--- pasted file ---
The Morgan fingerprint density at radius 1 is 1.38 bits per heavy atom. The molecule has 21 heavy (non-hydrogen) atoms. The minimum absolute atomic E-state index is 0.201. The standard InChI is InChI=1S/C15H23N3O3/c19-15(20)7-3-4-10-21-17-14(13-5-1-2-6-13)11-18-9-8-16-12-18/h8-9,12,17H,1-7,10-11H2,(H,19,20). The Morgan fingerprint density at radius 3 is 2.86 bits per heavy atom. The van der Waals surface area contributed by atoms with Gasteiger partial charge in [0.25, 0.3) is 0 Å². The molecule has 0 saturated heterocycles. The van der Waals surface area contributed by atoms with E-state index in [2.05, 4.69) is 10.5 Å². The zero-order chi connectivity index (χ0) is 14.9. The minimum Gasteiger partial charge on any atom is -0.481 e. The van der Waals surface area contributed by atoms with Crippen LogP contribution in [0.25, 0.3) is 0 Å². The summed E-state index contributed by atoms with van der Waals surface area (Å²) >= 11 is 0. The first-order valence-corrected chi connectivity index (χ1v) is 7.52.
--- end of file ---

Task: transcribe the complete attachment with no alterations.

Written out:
The Morgan fingerprint density at radius 1 is 1.38 bits per heavy atom. The molecule has 21 heavy (non-hydrogen) atoms. The minimum absolute atomic E-state index is 0.201. The standard InChI is InChI=1S/C15H23N3O3/c19-15(20)7-3-4-10-21-17-14(13-5-1-2-6-13)11-18-9-8-16-12-18/h8-9,12,17H,1-7,10-11H2,(H,19,20). The Morgan fingerprint density at radius 3 is 2.86 bits per heavy atom. The van der Waals surface area contributed by atoms with Gasteiger partial charge in [0.25, 0.3) is 0 Å². The molecule has 0 saturated heterocycles. The van der Waals surface area contributed by atoms with E-state index in [2.05, 4.69) is 10.5 Å². The zero-order chi connectivity index (χ0) is 14.9. The minimum Gasteiger partial charge on any atom is -0.481 e. The van der Waals surface area contributed by atoms with Crippen LogP contribution in [0.25, 0.3) is 0 Å². The summed E-state index contributed by atoms with van der Waals surface area (Å²) >= 11 is 0. The first-order valence-corrected chi connectivity index (χ1v) is 7.52.